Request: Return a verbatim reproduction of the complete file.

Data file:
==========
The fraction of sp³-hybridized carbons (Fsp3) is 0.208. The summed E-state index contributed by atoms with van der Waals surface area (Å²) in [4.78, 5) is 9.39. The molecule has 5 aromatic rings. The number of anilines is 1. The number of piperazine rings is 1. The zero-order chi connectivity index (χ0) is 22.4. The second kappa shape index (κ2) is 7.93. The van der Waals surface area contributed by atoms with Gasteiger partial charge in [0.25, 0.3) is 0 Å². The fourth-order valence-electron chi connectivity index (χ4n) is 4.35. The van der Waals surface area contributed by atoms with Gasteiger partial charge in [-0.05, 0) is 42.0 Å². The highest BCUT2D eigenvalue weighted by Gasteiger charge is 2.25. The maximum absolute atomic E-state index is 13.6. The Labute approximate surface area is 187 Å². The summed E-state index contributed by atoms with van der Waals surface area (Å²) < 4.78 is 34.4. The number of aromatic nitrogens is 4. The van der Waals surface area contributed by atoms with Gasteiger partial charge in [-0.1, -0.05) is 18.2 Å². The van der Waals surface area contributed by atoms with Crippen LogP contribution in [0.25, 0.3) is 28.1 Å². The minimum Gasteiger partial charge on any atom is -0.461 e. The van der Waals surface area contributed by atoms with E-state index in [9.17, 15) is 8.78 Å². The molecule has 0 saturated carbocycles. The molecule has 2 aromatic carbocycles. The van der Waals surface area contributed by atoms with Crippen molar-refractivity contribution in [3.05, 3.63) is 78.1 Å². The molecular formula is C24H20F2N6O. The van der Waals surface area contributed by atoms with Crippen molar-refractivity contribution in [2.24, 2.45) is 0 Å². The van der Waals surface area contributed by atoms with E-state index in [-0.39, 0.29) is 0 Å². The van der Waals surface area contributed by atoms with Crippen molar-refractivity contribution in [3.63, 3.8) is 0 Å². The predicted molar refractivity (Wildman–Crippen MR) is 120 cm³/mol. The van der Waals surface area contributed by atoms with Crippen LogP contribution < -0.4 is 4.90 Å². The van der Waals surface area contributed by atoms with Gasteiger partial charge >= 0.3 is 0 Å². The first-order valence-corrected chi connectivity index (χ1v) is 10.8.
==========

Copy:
The fraction of sp³-hybridized carbons (Fsp3) is 0.208. The summed E-state index contributed by atoms with van der Waals surface area (Å²) in [4.78, 5) is 9.39. The molecule has 5 aromatic rings. The number of anilines is 1. The number of piperazine rings is 1. The zero-order chi connectivity index (χ0) is 22.4. The second kappa shape index (κ2) is 7.93. The van der Waals surface area contributed by atoms with Gasteiger partial charge in [0.25, 0.3) is 0 Å². The fourth-order valence-electron chi connectivity index (χ4n) is 4.35. The van der Waals surface area contributed by atoms with Gasteiger partial charge in [-0.05, 0) is 42.0 Å². The highest BCUT2D eigenvalue weighted by Gasteiger charge is 2.25. The maximum absolute atomic E-state index is 13.6. The Labute approximate surface area is 187 Å². The summed E-state index contributed by atoms with van der Waals surface area (Å²) < 4.78 is 34.4. The number of aromatic nitrogens is 4. The van der Waals surface area contributed by atoms with Gasteiger partial charge in [-0.1, -0.05) is 18.2 Å². The van der Waals surface area contributed by atoms with Crippen LogP contribution in [0.25, 0.3) is 28.1 Å². The minimum Gasteiger partial charge on any atom is -0.461 e. The van der Waals surface area contributed by atoms with E-state index in [9.17, 15) is 8.78 Å². The molecule has 0 saturated carbocycles. The molecule has 2 aromatic carbocycles. The van der Waals surface area contributed by atoms with Crippen molar-refractivity contribution in [3.05, 3.63) is 78.1 Å². The molecular formula is C24H20F2N6O. The van der Waals surface area contributed by atoms with Crippen molar-refractivity contribution in [2.24, 2.45) is 0 Å². The van der Waals surface area contributed by atoms with E-state index in [-0.39, 0.29) is 0 Å². The van der Waals surface area contributed by atoms with Crippen molar-refractivity contribution in [3.63, 3.8) is 0 Å². The predicted molar refractivity (Wildman–Crippen MR) is 120 cm³/mol. The van der Waals surface area contributed by atoms with Crippen LogP contribution < -0.4 is 4.90 Å². The van der Waals surface area contributed by atoms with Gasteiger partial charge >= 0.3 is 0 Å². The first-order valence-corrected chi connectivity index (χ1v) is 10.8.